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Bubble-era buyouts are back
High-traffic Web sites are monetizing eyeballs again. Here's what's different about this time.
December 23, 2005: 8:13 AM EST
Om Malik, Business 2.0 senior writer
Top Sites to Watch
At $38 per user (the average for recent deals), popular blogs and social-networking sites look like hot properties. Of course, many factors, including growth prospects and brand equity, can also affect acquisition prices.
Company Valuation
Estimate
Open Source Technology Group* (owner of Slashdot) $155 million
Facebook $127 million
Drudge Report $120 million
Gawker Media $76 million
Boing Boing $34 million
*Subsidiary of VA Software

NEW YORK (Business 2.0) - In a big about-face since the dot.com bust, selling online "eyeballs" is back in vogue.

The idea that Web traffic could be converted into ad dollars -- that "eyeballs" could be monetized -- led to some of the most overpriced acquisitions of the dot.com era. Remember when ExciteAtHome paid $780 million for BlueMountain.com, the online greeting company with 11 million monthly visitors and negligible revenues?

But now a new wave of deals -- from Dow Jones's (Research) $519 million acquisition of MarketWatch a year ago to America Online's recent purchase of Weblogs Inc. for a reported $25 million to Google agreeing to buy a 5 percent take in AOL for $1 billion -- all signal that Internet content is hot again.

Fueling the rebound is the resurgent online ad market, which once again makes Web traffic a prized commodity. This time around, however, investors and acquirers are tempering valuations based on lessons learned. Here's why eyeballs are worth money, and what it takes to cash in on them.

The market blinks

Back in 2000, every entrepreneur who started a Web content company carried the same PowerPoint slide. It charted the astounding growth of U.S. online advertising, from next to nothing in 1995 to $6 billion in 1999.

Then a dotted line shot up to the projection for 2005 -- typically the $16.5 billion figure supplied by New York-based research firm Jupiter Communications. If a Web site could just attract visitors, the slide argued, advertising dollars would follow.

Venture capitalists and big portals bought in, placing sky-high valuations on sites that promised large audiences. Of course, the market for traffic dried up as online advertising slumped from $8.2 billion in 2001 to $6 billion in 2002.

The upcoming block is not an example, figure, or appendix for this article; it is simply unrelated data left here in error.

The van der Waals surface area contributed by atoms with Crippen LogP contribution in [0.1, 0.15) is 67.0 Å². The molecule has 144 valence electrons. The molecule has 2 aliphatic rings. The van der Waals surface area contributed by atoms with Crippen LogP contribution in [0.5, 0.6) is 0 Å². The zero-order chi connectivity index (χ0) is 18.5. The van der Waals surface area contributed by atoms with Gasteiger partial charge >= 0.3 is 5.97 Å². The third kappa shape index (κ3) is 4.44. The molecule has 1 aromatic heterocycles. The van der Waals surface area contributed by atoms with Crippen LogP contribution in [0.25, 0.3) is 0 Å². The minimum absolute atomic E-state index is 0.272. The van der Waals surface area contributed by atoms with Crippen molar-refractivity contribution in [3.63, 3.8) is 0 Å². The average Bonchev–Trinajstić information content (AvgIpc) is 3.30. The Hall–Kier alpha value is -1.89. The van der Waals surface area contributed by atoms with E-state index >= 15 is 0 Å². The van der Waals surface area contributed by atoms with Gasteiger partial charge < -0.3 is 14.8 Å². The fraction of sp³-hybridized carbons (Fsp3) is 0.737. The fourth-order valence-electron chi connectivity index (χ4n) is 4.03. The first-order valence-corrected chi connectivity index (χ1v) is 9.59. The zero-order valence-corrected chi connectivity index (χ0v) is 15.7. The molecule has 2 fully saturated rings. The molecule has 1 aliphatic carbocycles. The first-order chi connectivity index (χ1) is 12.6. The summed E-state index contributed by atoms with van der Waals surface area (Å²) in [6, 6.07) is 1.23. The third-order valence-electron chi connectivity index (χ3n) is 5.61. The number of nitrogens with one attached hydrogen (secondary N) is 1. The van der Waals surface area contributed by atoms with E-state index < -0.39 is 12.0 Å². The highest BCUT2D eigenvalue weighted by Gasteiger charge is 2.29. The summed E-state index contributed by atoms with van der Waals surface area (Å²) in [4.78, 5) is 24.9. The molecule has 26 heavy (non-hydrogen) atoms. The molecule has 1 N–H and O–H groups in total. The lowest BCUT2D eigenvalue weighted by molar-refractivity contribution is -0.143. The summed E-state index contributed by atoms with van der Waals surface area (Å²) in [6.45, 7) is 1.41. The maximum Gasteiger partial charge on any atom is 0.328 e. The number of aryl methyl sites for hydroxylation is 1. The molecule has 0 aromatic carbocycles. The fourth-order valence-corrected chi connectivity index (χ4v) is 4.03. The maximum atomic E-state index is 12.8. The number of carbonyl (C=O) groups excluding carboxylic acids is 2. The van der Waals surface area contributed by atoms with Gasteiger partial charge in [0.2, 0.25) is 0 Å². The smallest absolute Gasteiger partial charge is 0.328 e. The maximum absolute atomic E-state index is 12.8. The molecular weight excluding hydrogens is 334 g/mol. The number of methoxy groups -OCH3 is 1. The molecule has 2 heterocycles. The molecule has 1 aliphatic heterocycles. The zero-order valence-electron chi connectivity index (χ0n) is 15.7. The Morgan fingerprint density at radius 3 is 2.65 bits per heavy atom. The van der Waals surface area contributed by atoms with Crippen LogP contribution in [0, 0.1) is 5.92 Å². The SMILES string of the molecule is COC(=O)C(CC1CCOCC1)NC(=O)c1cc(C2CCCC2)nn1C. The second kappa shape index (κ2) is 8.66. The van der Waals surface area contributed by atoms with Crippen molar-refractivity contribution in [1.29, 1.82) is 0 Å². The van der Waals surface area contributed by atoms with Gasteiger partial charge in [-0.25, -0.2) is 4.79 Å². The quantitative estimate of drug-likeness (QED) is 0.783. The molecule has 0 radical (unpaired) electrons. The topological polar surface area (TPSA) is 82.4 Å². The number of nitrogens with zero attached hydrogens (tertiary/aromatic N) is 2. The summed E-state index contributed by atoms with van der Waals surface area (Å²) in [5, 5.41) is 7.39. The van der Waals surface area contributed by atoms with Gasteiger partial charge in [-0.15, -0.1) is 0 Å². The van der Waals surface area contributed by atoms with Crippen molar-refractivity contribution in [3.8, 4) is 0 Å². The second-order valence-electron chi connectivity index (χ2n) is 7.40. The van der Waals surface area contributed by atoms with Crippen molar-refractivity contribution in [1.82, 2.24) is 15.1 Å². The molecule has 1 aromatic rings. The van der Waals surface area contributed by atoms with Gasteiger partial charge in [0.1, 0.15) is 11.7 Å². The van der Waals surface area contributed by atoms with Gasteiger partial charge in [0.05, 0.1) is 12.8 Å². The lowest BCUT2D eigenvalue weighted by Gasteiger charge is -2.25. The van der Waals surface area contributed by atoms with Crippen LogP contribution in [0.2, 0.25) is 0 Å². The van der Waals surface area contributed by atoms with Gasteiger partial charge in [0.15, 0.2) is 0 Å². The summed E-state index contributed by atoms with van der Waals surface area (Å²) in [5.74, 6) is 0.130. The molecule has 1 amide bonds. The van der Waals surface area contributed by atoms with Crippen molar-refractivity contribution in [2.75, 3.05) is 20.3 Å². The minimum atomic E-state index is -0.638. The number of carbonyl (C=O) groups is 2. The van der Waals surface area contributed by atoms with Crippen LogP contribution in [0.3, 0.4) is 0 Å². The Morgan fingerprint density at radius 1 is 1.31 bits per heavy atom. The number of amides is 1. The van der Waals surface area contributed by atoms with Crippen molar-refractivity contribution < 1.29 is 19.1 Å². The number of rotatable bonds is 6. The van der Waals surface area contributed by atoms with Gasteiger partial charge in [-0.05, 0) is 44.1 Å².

But Web content deals are on the rise again, and Internet ad spending should reach $12 billion this year.

Viewers for sale

With nearly 38 million broadband connections in the United States, consumers now spend three hours a day online compared with 1.7 hours watching television, according to a Stanford University study. Meanwhile, Forrester Research predicts greater than 12 percent annual growth in Web ad spending between now and 2010.

And with companies like Ford (Research), McDonald's (Research), and Procter & Gamble (Research) announcing plans to do more Internet advertising, content giants are eager to buy audiences.

In the past year, the New York Times Co. (Research) paid $410 million for About.com, InterActiveCorp (Research) acquired Ask Jeeves for $1.9 billion, and News Corp. (Research) bought the parent company of MySpace for $580 million.

"Media companies are hearing from advertisers who want to spend more on the Internet," says Shelby Bonnie, CEO of San Francisco-based CNET (Research), which earlier this year paid $22 million for four small Web sites.

A fresh look at traffic

Based on recent high-profile Web content deals, the value of a unique monthly Web site visitor currently hovers around $38 -- the average purchase price per unique user in acquisitions over the past year.

As a result, those who built popular Web sites over the last few years look prescient: They "bought" eyeballs when the market placed little value on them and can now sell their traffic at a markup.

Of course, there are new metrics for valuing audiences.

"Not all page views are created equal," cautions David Hornik, a partner at venture capital firm August Capital. Hornik and other VCs say the most prized traffic comes from sites that leverage content using Internet buzz to acquire users who are intensely loyal.

And according to Weblogs Inc. co-founder Jason Calacanis, the most valuable online media companies are those that are already generating revenue. "Concentrate on selling ads from day one," Calacanis advises. "And build a brand. Because without that, you're going nowhere."

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Eye-Popping Valuations
Based on recent acquisitions, the market price for website visitors is rising.
Company acquired Date Acquisition price per
monthly unique site visitor
Excite Jan 19 1999 $394.00
GeoCities Jan 28 1999 $187.00
Broadcast.com Apr 1 1999 $709.88
BlueMountain.com Oct 25 1999 $71.00
Lycos May 16 2000 $384.91
About.com Oct 30 2000 $58.04
Launch Media Jun 28 2001 $6.60
BlueMountain.com Sep 13 2001 $3.23
Excite Nov 28 2001 $0.73
DrKoop.com Jul 15 2002 $0.47
AltaVista Feb 18 2003 $26.00
MP3.com Nov 14 2003 $1.84
iWon Mar 4 2004 $17.65
Lycos Aug 2 2004 $2.57
MarketWatch Nov 14 2004 $79.85
About.com Feb 17 2005 $21.71
Ask Jeeves Mar 21 2005 $43.94
MySpace Jul 18 2005 $35.72
Weblogs Inc. Oct 6 2005 $10.00
Sources: ComScore Media Metrix; Nielsen/NetRatings; 451 TechDealmaker; Business 2.0 analysis
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